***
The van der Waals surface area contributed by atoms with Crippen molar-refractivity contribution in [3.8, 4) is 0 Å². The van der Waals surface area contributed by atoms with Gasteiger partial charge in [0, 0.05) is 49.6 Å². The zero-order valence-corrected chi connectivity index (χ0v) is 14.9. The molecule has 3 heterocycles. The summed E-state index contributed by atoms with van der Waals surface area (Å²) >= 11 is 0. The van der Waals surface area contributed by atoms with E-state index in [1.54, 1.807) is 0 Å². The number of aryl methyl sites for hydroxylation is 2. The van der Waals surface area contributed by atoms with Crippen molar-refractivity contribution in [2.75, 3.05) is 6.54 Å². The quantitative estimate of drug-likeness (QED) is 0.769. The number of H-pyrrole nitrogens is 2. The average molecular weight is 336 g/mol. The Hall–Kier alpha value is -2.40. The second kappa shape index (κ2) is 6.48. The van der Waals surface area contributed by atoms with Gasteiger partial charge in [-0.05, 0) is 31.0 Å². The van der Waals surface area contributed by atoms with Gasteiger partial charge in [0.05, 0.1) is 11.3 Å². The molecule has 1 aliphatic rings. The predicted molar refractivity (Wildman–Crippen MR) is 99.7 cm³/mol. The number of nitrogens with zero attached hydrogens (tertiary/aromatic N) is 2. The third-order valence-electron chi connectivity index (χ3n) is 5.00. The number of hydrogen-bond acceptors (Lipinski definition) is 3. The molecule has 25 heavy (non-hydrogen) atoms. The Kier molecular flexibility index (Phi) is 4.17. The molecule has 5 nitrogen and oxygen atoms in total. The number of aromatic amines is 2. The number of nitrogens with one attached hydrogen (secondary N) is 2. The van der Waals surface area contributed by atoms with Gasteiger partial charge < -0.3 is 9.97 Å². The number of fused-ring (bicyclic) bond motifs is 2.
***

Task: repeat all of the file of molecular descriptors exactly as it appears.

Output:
The van der Waals surface area contributed by atoms with Crippen molar-refractivity contribution in [3.8, 4) is 0 Å². The van der Waals surface area contributed by atoms with Gasteiger partial charge in [0, 0.05) is 49.6 Å². The zero-order valence-corrected chi connectivity index (χ0v) is 14.9. The molecule has 3 heterocycles. The summed E-state index contributed by atoms with van der Waals surface area (Å²) >= 11 is 0. The van der Waals surface area contributed by atoms with E-state index in [1.54, 1.807) is 0 Å². The number of aryl methyl sites for hydroxylation is 2. The van der Waals surface area contributed by atoms with Crippen molar-refractivity contribution in [2.75, 3.05) is 6.54 Å². The quantitative estimate of drug-likeness (QED) is 0.769. The number of H-pyrrole nitrogens is 2. The average molecular weight is 336 g/mol. The Hall–Kier alpha value is -2.40. The second kappa shape index (κ2) is 6.48. The van der Waals surface area contributed by atoms with Gasteiger partial charge in [-0.05, 0) is 31.0 Å². The van der Waals surface area contributed by atoms with Gasteiger partial charge in [0.05, 0.1) is 11.3 Å². The molecule has 1 aliphatic rings. The predicted molar refractivity (Wildman–Crippen MR) is 99.7 cm³/mol. The number of nitrogens with zero attached hydrogens (tertiary/aromatic N) is 2. The third-order valence-electron chi connectivity index (χ3n) is 5.00. The number of hydrogen-bond acceptors (Lipinski definition) is 3. The molecule has 25 heavy (non-hydrogen) atoms. The Kier molecular flexibility index (Phi) is 4.17. The molecule has 5 nitrogen and oxygen atoms in total. The number of aromatic amines is 2. The number of nitrogens with one attached hydrogen (secondary N) is 2. The van der Waals surface area contributed by atoms with Gasteiger partial charge < -0.3 is 9.97 Å². The number of fused-ring (bicyclic) bond motifs is 2.